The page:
In this week’s episode of The Adelaide Show, we reflect on data privacy and ethics and whether or not those terms exist in the real or virtual world.

To guide us through this discussion will be thought leader, Andrew Andrews.

This week, the SA Drink Of The Week is from Langmeil.

And in the Musical Pilgrimage, we hear a new song from Holas May.

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Running Sheet: Data privacy and ethics

TIME SEGMENT
00:00:00 Intro 
00:04:38 SA Drink Of The Week
2019 Montepulciano Primativo from Langmeil. A brand new release.
00:09:10  Andrew Andrews
As a user of Google Maps, I not only get navigation on-demand but thanks to the hive mind of all the other users, Google is able to report on-the-fly about congestion up ahead and suggest alternate routes. This also means they have a nice record of everywhere I go, how long I stop for, etc. In expressing concern about this with our sometimes co-host and cognitive scientist Nigel Dobson, his opinion was that the benefits of convenience outweigh the downsides of the invasion of privacy because the big companies can get this information anyway, so we might as well get value from it before our robot overlords decide they’re finished with us.
That’s a bleak thought but maybe it’s close to the truth. To explore this theme and many others surrounding data governance, data privacy and ethics, we have Andrew Andrews. Before we embark into the detail, Andrew, you work in a Data Management role but tonight you’re only talking as a citizen, correct?Andrew, when did you first become aware that ever increasing better and easier ways of collecting and sifting data meant ever increasing threats of abuse?How is data being gathered about us these days, especially in not-so-obvious ways?What are the sneakiest methods being used, eg, free games and apps?I’ve heard it said by marketing thought leader, Seth Godin, that people don’t worry about data being collected about them. What does make them upset is when they are surprised by it. For example the now famous story about Target in the USA uncovering a pregnancy.And surely those loyalty programs like Fly Buys and Rewards cards have just given the store owners and the product producers who can buy customer data, a comprehensive list of who is a prepper, ie, people who hoarded toilet paper, etc, would you expect there’ll be something rich added to their profiles? For example, there are some terrible pentacostal pastors in the USA who sell home survival kits for the end times. They must be counting the days before they can get contact details of hoarders be rich and invasive sources of data?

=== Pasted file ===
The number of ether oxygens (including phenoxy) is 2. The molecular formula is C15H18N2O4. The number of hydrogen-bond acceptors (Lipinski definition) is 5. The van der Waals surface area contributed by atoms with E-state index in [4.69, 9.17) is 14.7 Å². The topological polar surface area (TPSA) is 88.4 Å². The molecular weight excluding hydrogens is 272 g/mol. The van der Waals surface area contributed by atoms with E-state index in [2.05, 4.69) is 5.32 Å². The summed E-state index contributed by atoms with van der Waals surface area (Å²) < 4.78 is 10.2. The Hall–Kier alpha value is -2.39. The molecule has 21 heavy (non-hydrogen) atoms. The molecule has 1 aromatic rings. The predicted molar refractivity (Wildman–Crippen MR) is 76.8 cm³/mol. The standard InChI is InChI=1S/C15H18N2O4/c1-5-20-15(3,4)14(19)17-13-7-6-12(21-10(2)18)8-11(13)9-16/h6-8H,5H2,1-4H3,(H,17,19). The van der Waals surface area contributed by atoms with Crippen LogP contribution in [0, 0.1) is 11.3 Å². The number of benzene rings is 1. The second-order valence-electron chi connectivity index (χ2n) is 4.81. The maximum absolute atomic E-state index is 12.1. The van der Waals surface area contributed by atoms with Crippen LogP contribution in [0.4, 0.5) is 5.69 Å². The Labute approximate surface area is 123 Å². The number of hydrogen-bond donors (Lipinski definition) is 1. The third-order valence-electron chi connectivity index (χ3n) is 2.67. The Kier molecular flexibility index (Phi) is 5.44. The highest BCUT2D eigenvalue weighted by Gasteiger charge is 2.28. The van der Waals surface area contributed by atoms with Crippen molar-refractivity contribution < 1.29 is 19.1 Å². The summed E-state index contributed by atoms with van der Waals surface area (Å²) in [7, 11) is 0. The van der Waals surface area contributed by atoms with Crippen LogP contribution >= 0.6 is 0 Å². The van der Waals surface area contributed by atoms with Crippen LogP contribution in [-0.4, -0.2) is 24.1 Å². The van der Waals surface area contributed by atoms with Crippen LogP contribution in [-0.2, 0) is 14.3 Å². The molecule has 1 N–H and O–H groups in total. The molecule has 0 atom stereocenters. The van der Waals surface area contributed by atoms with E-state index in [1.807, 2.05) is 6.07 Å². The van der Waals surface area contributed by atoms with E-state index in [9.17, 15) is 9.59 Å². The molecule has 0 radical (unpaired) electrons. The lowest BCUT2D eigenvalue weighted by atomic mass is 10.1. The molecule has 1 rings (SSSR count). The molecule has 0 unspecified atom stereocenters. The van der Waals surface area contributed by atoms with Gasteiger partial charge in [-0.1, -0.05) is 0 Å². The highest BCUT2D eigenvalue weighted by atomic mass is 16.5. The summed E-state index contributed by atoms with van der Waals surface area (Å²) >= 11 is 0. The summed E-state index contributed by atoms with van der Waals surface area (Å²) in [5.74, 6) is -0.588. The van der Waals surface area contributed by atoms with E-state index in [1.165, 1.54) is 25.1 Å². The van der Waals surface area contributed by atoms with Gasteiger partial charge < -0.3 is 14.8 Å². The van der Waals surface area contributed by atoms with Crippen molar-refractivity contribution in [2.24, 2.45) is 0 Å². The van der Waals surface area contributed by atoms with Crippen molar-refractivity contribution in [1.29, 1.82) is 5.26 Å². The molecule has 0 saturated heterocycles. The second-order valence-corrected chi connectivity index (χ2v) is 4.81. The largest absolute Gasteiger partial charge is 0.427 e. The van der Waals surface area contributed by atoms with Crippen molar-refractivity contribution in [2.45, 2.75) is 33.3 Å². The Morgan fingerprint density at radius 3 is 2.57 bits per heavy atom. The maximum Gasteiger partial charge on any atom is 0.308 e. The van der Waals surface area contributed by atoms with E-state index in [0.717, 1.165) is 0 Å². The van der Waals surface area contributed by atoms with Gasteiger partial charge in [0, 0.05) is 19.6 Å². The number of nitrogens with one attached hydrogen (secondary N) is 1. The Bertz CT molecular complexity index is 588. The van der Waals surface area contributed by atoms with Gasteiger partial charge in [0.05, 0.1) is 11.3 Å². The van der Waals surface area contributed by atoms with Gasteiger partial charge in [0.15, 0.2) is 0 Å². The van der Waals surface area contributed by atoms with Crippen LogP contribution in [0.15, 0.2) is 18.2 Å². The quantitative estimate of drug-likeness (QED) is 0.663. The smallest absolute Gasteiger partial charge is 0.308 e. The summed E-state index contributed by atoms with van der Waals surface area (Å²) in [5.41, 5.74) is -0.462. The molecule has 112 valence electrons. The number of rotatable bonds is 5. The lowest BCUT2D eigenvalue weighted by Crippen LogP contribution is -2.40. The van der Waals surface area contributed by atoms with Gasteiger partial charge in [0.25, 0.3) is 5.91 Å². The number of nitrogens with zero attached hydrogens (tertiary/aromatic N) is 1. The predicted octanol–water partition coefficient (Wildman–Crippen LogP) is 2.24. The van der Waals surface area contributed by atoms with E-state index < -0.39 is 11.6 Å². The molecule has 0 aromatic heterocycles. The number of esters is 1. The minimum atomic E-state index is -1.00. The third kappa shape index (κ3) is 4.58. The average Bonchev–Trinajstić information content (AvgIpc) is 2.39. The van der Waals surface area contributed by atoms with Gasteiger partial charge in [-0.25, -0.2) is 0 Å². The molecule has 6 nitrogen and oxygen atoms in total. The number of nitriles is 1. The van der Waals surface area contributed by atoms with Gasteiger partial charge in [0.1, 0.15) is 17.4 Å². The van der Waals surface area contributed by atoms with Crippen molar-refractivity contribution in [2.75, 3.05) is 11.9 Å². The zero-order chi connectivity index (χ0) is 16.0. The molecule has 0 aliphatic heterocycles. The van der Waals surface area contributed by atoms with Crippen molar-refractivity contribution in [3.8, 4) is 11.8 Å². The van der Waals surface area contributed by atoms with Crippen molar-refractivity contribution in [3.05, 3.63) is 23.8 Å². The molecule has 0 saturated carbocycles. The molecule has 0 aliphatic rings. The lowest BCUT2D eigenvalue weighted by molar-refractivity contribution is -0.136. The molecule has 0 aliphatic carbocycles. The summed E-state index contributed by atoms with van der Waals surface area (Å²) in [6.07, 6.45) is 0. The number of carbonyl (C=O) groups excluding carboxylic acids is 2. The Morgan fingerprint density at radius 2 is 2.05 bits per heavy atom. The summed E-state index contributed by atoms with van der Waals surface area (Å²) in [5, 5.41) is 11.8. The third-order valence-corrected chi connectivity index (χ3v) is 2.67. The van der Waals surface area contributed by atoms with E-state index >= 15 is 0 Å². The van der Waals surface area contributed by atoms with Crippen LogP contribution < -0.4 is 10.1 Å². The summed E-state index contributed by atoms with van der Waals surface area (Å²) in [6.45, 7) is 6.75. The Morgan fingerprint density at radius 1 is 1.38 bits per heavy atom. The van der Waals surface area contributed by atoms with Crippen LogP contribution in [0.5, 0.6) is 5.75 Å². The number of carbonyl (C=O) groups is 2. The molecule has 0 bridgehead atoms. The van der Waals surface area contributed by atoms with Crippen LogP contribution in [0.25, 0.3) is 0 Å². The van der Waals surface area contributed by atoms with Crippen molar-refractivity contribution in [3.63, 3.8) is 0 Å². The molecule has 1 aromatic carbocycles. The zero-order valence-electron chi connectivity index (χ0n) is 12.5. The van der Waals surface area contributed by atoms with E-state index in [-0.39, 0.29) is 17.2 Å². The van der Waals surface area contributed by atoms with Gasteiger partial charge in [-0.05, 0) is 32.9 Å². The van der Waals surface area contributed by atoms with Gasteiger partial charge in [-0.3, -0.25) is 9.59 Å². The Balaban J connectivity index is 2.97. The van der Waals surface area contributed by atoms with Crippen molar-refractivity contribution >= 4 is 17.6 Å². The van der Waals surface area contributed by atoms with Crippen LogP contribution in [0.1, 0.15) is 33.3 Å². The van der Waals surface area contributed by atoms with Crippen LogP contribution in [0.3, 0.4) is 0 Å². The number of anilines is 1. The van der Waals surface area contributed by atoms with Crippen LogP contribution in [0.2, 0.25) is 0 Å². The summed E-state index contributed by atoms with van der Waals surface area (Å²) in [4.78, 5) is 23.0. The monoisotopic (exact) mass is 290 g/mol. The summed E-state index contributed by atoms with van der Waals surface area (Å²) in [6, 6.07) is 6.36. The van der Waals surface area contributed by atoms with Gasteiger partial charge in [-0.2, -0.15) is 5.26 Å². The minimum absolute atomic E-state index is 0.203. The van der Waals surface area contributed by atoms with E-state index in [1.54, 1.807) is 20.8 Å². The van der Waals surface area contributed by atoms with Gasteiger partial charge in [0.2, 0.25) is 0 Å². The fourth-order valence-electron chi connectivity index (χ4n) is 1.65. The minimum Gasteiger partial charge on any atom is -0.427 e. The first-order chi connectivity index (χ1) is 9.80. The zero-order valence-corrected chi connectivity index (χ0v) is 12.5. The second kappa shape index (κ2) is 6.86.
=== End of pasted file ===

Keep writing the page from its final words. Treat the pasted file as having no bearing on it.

Are our big retailers in the retail business or the data collection and mining business? I would expect that would be invaluable?

Are any sources less vulnerable to snooping and data collection? Can we live “off the grid”?

Why is data privacy something that people like Nigel dismiss as being a fantasy?

Data Ethics is already practiced in University settings like Health and Education, do the rest of us need to follow suit?

What is the more major issue: the capture of data, where it is being stored, how it is being shared, or how it is being used? I am guessing it will be all of the above

So far, we have focussed on systems observing us but what happens when machines can take a small sample and then use big data and Artificial Intelligence to extrapolate from their base information and really impact our lives?

Are there any upsides for society with the flourishing of the use of data and AI? Could it lead to more wealth and less work and that notion of the Universal Basic Income?

00:51:57 Musical Pilgrimage
In the musical pilgrimage, we have a track called Protest by Holas May.
Adelaide-based independent artist Holas May has kicked off 2020 with a new single ‘Protest’, that’s now available on all streaming platforms.
The song discusses the artist’s call for action on climate change and is his outburst of emotion in relation to his feelings of lack of climate change action by the current Australian Government
The idea of ‘Protest’ is to reflect the frustration felt by the majority of the youth in Australia towards the government.

Here’s this week’s preview video.

SFX: Throughout the podcast we use free sfx from freesfx.co.uk for the harp, the visa stamp, the silent movie music, the stylus, the radio signal sfx, the wine pouring and cork pulling sfx, and the swooshes around Siri.